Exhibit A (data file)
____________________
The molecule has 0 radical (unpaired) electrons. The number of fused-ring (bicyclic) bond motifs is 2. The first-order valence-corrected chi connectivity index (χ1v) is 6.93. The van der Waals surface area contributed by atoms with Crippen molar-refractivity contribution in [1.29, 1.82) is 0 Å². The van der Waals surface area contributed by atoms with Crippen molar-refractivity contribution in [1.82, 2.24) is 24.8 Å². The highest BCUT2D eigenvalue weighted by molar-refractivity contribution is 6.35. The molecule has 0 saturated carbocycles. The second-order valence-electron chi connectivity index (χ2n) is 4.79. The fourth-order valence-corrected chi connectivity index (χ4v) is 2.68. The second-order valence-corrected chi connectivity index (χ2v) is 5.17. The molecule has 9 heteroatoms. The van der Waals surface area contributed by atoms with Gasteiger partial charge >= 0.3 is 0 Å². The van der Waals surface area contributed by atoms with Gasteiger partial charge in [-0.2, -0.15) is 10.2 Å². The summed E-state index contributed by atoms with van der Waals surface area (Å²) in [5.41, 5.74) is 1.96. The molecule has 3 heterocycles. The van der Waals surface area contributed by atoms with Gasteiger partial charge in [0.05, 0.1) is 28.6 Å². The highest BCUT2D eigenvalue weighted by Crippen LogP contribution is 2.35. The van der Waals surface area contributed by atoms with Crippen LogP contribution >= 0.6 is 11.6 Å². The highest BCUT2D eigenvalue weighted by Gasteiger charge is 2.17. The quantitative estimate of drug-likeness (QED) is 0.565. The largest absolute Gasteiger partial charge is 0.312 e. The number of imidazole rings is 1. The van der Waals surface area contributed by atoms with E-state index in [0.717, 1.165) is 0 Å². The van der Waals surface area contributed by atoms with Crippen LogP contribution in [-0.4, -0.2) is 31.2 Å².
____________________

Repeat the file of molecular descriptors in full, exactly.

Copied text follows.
The molecule has 0 radical (unpaired) electrons. The number of fused-ring (bicyclic) bond motifs is 2. The first-order valence-corrected chi connectivity index (χ1v) is 6.93. The van der Waals surface area contributed by atoms with Crippen molar-refractivity contribution in [1.29, 1.82) is 0 Å². The van der Waals surface area contributed by atoms with Crippen molar-refractivity contribution in [1.82, 2.24) is 24.8 Å². The highest BCUT2D eigenvalue weighted by molar-refractivity contribution is 6.35. The molecule has 0 saturated carbocycles. The second-order valence-electron chi connectivity index (χ2n) is 4.79. The fourth-order valence-corrected chi connectivity index (χ4v) is 2.68. The second-order valence-corrected chi connectivity index (χ2v) is 5.17. The molecule has 9 heteroatoms. The van der Waals surface area contributed by atoms with Gasteiger partial charge >= 0.3 is 0 Å². The van der Waals surface area contributed by atoms with Gasteiger partial charge in [-0.2, -0.15) is 10.2 Å². The summed E-state index contributed by atoms with van der Waals surface area (Å²) in [5.41, 5.74) is 1.96. The molecule has 3 heterocycles. The van der Waals surface area contributed by atoms with Gasteiger partial charge in [0.05, 0.1) is 28.6 Å². The highest BCUT2D eigenvalue weighted by Crippen LogP contribution is 2.35. The van der Waals surface area contributed by atoms with Crippen LogP contribution >= 0.6 is 11.6 Å². The highest BCUT2D eigenvalue weighted by Gasteiger charge is 2.17. The quantitative estimate of drug-likeness (QED) is 0.565. The largest absolute Gasteiger partial charge is 0.312 e. The number of imidazole rings is 1. The van der Waals surface area contributed by atoms with E-state index in [0.717, 1.165) is 0 Å². The van der Waals surface area contributed by atoms with Crippen LogP contribution in [-0.4, -0.2) is 31.2 Å².